Wharton: Quilted Bear celebrates Utah's 'crafty folks'
This is an archived article that was published on sltrib.com in 2012, and information in the article may be outdated. It is provided only for personal research purposes and may not be reprinted.

Midvale •

Many Utahns are crafty folks.

Don't believe it?

Then visit the 47,000-square-foot Quilted Bear store in Midvale, where more than 250 crafters sell a dazzling variety of products that range from sentimental to high quality to hilarious to simply absurd.

This is a place where you can purchase cups with magnets so they can be attached to a refrigerator, a Santa print with a University of Utah sports theme, finely made dresses and quality furniture.

Those seeking a funny or inspirational sign, a nativity scene or wreath, something different favoring a beloved sports team or Elvis memorabilia likely will find it at the Quilted Bear.

According to Shawna Evans, manager of the Midvale establishment, the idea for a store where local crafters might sell their wares came to Judy Dunford, who started the company 20 years ago. Today, there are stores separately owned by three Dunford sons in Midvale, Provo and Ogden.

Evans, who has been with the company for 20 years, said her store holds a "Jury Day" every Tuesday from 10 a.m. to 4 p.m., when potential sellers bring in their items. Staffers check their quality, make certain they don't duplicate items already on sale and talk price.

"What we are looking for is uniqueness and quality," said Evans, sitting on a bench table near the little restaurant that is part of the store. "I can't tell you what different is, but it is what we are looking for."

The store buys some of the items it sells, especially furniture, from markets throughout the country. But in most cases, crafters will sign a six-month contract to rent a booth. The Quilted Bear receives an 11 percent commission on hand-made items.

That means the creators don't have to be at the store all the time, but can rely on the staff to operate the cash registers, keep track of what sells and take special orders.

Evans said crafters try to make their booths appear as if they have their own store within a store. It takes work. Many booths are changed from holiday to holiday, with Christmas and Halloween being the two biggest.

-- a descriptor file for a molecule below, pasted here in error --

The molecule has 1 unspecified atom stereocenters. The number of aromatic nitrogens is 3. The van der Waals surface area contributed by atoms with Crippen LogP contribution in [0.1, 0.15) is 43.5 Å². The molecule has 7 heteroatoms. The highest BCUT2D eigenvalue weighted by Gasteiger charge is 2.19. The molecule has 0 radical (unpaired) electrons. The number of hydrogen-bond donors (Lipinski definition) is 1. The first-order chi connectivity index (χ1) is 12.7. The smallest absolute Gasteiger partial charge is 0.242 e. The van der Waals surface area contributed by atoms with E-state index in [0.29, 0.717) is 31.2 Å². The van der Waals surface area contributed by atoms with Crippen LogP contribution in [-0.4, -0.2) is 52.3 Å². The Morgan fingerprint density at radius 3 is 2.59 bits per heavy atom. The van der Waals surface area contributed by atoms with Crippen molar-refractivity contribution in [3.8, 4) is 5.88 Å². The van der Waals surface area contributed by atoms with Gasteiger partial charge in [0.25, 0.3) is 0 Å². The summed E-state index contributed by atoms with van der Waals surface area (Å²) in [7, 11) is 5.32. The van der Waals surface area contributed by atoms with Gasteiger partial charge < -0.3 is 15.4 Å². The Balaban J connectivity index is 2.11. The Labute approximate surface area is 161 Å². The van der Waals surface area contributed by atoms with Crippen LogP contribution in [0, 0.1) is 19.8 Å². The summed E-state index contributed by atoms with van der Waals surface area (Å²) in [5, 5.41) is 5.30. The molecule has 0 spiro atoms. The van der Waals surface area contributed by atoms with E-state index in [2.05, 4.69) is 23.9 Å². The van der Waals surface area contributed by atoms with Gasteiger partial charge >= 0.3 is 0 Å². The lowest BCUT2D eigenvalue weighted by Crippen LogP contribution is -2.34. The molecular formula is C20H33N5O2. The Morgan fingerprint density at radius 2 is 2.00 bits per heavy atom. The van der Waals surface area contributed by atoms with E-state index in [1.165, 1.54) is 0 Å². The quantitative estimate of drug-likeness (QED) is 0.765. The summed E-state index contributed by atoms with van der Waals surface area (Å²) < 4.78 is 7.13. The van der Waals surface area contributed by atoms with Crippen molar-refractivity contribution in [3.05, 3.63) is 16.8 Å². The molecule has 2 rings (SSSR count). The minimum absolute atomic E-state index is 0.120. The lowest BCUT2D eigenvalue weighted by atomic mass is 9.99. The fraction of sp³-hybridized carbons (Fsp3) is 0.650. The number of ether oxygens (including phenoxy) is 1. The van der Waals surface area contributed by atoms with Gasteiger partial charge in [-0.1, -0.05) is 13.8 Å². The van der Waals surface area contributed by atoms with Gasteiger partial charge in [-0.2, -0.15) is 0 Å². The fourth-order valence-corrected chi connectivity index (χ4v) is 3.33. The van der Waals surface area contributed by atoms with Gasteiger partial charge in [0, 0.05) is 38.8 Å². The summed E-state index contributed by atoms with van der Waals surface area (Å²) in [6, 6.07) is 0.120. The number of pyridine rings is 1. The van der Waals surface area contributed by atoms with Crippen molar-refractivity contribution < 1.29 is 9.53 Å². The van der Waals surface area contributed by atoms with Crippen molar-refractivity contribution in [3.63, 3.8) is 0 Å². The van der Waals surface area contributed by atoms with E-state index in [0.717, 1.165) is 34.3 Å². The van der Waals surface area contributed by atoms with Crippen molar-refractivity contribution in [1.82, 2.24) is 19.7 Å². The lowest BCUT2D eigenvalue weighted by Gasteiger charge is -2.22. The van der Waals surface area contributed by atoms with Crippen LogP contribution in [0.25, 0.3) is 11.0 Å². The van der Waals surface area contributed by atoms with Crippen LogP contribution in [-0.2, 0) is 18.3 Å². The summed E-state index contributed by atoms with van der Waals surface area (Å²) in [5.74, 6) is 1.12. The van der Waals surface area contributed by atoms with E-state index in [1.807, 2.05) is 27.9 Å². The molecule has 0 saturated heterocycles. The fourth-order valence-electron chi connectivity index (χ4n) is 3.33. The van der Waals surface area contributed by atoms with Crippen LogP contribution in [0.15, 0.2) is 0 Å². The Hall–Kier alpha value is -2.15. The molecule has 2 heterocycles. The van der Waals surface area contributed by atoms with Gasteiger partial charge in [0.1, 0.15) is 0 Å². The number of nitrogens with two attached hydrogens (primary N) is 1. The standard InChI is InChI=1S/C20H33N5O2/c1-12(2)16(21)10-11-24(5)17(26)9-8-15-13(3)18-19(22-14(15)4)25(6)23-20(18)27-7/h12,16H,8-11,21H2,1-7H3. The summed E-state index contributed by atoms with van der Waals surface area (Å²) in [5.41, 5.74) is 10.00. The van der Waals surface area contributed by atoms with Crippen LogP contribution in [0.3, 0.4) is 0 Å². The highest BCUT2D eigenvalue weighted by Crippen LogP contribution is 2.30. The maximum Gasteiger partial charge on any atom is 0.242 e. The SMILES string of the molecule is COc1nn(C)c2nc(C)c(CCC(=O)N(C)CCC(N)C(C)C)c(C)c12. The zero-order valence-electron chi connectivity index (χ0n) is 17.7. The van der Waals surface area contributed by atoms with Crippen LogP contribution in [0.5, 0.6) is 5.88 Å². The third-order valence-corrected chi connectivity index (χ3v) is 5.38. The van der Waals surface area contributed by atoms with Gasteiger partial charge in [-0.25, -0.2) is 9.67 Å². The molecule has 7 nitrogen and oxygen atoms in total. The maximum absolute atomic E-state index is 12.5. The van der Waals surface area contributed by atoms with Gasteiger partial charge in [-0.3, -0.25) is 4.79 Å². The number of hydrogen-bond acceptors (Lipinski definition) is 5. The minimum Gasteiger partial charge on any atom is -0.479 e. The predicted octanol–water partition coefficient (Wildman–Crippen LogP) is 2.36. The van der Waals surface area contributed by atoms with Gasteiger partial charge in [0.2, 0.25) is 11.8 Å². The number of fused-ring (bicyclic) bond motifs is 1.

"We have the best crafters here," Evans said. "They amaze me with what they come with. People will see something and wonder, 'Why didn't I come up with that?' Holidays are the very best around here."

Indeed, this time of year, the Quilted Bear is a cornucopia of red and green Christmas decorations. My wife, Nancy, and I struggled not to spend too much of our holiday budget, but we just kept finding things that would look great in the house or make a wonderful gift. The best part is the uniqueness of the products. Wander the aisles and it's impossible not to find something you have never seen before. Most of the prices were quite reasonable.

"People have to watch their prices," said Evans, who knows most of the store's products are not essentials. "It's hard for crafters to make money. You don't get paid for your time in the craft industry."

That said, some — like Jim Shore, who specializes in wooden sculptures, many featuring Disney characters — started small and turned the business into a national line.

Like most successful businesses, Evans said, the Quilted Bear continues to evolve. She and her staff work hard to find items such as furniture that appeal to younger families.

The store's appeal is that, in an era of franchises where sameness seems to rule, it's different and fun. When was the last time you went shopping and came away surprised by the products you saw? That's how I felt after leaving the Quilted Bear.

wharton@sltrib.com

Twitter: @tribtomwharton